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Three years ago in Christianity Today, Frank James wrote about his brother Kelly’s death in 2006 while mountain climbing in Oregon. Since June of this year, James is president of Biblical Theological Seminary in Hatfield, PA, not 5 miles from I sit typing this in my home office.

Given our close proximity, I took upon myself to contact him, email him, and otherwise stalk him to get to know him a bit more. We recently sat down over a pint at the local watering whole (though he prefers merlot, and this gives me a project to work on), where we were discussing, among other things: God, faith, trust, why we like Episcopalians, and how our life journeys seem to be just that–journeys.

James recounted to me the whole story of the deep grief and pain of losing his brother and how that drove him to come to terms, perhaps for the first time, with the mystery of life and faith, and how suffering seems to be the prerequisite for such a transformation. That got me thinking to go back and read his CT piece and I’m glad I did. The link above will take you there, and I think many of you will resonate with James’s experience.

Here is a brief preview:

One question haunts me: Where was God when Kelly was freezing to death on Mount Hood? For me, it is not whether I should ask such a question, but how I ask it. One can ask the question in a fit of rage, shaking one’s fist at God. Many of us, if we are candid, have done that. But once the primal anger settles to a low boil, we can—and, I would submit, should—ask the question.

I am not suggesting that mere mortals can stand in judgment of God or call him to account. God does not report to me. But an honest question posed from a broken heart is to my mind a good and righteous thing.

To ask this hard question is an act of faith. It presupposes a genuine relationship in which the creature actually engages the Creator. If God is my Father, can’t I humbly ask why he did not come to Kelly’s rescue? For me, to not ask this question would be a failure to take God seriously.

So, where was God? I don’t know. I may never know…

It seems paradoxical that David [in Psalm 13] would trust a God who hides himself when David needs him most. But as I have meditated on David’s Psalms, I sense he had a different kind of relationship with God—one not many Christians understand. It is more mysterious than I had been led to believe. It is a relationship where simplistic spiritual formulas and religious clichés have no place. David’s relationship with God combines brutal honesty with what Luther called a grasping faith. It is a relationship where disappointment is juxtaposed with hope.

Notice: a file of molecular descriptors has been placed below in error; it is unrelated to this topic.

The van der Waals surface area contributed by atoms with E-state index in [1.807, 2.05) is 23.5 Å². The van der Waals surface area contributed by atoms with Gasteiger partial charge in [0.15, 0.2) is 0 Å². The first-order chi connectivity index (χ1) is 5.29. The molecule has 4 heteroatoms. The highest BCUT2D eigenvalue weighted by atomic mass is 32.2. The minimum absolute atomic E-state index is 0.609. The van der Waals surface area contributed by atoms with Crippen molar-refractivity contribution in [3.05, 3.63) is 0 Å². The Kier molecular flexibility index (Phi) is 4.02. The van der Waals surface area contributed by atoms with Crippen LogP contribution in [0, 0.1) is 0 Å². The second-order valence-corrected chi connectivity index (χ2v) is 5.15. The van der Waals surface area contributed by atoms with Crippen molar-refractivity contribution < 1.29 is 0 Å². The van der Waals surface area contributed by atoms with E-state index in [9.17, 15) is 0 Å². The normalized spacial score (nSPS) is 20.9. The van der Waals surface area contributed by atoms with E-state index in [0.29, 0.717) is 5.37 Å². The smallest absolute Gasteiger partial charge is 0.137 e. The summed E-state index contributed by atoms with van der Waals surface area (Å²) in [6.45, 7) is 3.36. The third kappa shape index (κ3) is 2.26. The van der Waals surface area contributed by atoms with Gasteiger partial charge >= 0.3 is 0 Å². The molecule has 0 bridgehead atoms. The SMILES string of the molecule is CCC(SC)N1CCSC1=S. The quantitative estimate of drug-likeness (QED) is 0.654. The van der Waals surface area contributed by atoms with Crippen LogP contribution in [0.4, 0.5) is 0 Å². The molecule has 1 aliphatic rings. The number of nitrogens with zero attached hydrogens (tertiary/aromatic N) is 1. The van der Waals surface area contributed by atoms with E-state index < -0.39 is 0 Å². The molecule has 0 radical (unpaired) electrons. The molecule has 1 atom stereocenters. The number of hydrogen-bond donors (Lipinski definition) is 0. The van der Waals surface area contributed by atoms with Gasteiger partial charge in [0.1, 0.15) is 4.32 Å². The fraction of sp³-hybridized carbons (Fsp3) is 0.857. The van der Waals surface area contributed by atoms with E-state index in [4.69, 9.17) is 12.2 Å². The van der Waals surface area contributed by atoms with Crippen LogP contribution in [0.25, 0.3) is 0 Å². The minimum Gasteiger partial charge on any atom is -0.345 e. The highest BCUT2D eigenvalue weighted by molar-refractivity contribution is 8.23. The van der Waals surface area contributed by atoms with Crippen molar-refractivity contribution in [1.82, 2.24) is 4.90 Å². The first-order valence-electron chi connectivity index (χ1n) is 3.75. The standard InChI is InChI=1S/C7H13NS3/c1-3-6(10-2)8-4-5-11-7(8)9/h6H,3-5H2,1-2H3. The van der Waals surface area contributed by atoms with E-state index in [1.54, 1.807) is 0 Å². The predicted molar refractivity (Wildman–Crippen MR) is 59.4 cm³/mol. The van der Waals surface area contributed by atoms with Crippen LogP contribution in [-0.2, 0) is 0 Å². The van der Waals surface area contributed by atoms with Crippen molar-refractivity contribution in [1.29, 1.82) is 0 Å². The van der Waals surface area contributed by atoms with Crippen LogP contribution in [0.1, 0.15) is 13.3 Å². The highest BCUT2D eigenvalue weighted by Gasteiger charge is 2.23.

For those who want to get to know Frank James better, you should check out his new 800+ page volume (co-written) on the history of the church from the pre-reformation to the present day, entitled in that creative, grabby way that academics are known for, Church History, Volume Two: From Pre-Reformation to the Present Day: The Rise and Growth of the Church in Its Cultural, Intellectual, and Political Context. As a side note, James told me about the section he wrote on contemporary American evangelicalism and the rise of biblical inerrancy in the 19th century, and that alone is worth the price of admission.

And did I mention his PhD is from Oxford with an expertise in the Protestant Reformation? Did I also mention he is a Dallas Cowboys fan, and we’ll see how that goes in Eagles country….

Pete Enns, Ph.D.

Peter Enns (Ph.D., Harvard University) is Abram S. Clemens professor of biblical studies at Eastern University in St. Davids, Pennsylvania. He has written numerous books, including The Bible Tells Me So, The Sin of Certainty, and How the Bible Actually Works. Tweets at @peteenns.